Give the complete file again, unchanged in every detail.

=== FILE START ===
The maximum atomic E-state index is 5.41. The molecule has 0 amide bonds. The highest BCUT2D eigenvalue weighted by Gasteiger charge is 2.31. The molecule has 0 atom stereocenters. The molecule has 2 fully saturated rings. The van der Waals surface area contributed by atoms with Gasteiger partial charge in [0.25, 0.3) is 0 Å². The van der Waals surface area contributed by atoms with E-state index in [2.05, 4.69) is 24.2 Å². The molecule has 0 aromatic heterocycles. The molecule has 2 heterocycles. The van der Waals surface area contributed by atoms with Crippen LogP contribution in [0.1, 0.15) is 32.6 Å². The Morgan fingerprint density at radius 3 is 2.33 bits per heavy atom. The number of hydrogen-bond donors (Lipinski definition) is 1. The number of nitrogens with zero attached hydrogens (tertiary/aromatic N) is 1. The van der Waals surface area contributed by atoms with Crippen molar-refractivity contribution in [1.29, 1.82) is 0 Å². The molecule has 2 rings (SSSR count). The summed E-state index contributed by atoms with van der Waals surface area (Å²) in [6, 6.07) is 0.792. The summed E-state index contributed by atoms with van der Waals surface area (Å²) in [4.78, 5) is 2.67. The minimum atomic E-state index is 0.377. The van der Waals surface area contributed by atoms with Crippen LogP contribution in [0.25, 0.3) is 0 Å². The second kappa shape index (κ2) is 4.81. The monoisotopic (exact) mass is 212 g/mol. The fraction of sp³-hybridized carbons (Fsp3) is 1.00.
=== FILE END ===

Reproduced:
The maximum atomic E-state index is 5.41. The molecule has 0 amide bonds. The highest BCUT2D eigenvalue weighted by Gasteiger charge is 2.31. The molecule has 0 atom stereocenters. The molecule has 2 fully saturated rings. The van der Waals surface area contributed by atoms with Gasteiger partial charge in [0.25, 0.3) is 0 Å². The van der Waals surface area contributed by atoms with E-state index in [2.05, 4.69) is 24.2 Å². The molecule has 0 aromatic heterocycles. The molecule has 2 heterocycles. The van der Waals surface area contributed by atoms with Crippen LogP contribution in [0.1, 0.15) is 32.6 Å². The Morgan fingerprint density at radius 3 is 2.33 bits per heavy atom. The number of hydrogen-bond donors (Lipinski definition) is 1. The number of nitrogens with zero attached hydrogens (tertiary/aromatic N) is 1. The van der Waals surface area contributed by atoms with Crippen molar-refractivity contribution in [1.29, 1.82) is 0 Å². The molecule has 2 rings (SSSR count). The summed E-state index contributed by atoms with van der Waals surface area (Å²) in [6, 6.07) is 0.792. The summed E-state index contributed by atoms with van der Waals surface area (Å²) in [4.78, 5) is 2.67. The minimum atomic E-state index is 0.377. The van der Waals surface area contributed by atoms with Crippen LogP contribution in [0.25, 0.3) is 0 Å². The second kappa shape index (κ2) is 4.81. The monoisotopic (exact) mass is 212 g/mol. The fraction of sp³-hybridized carbons (Fsp3) is 1.00.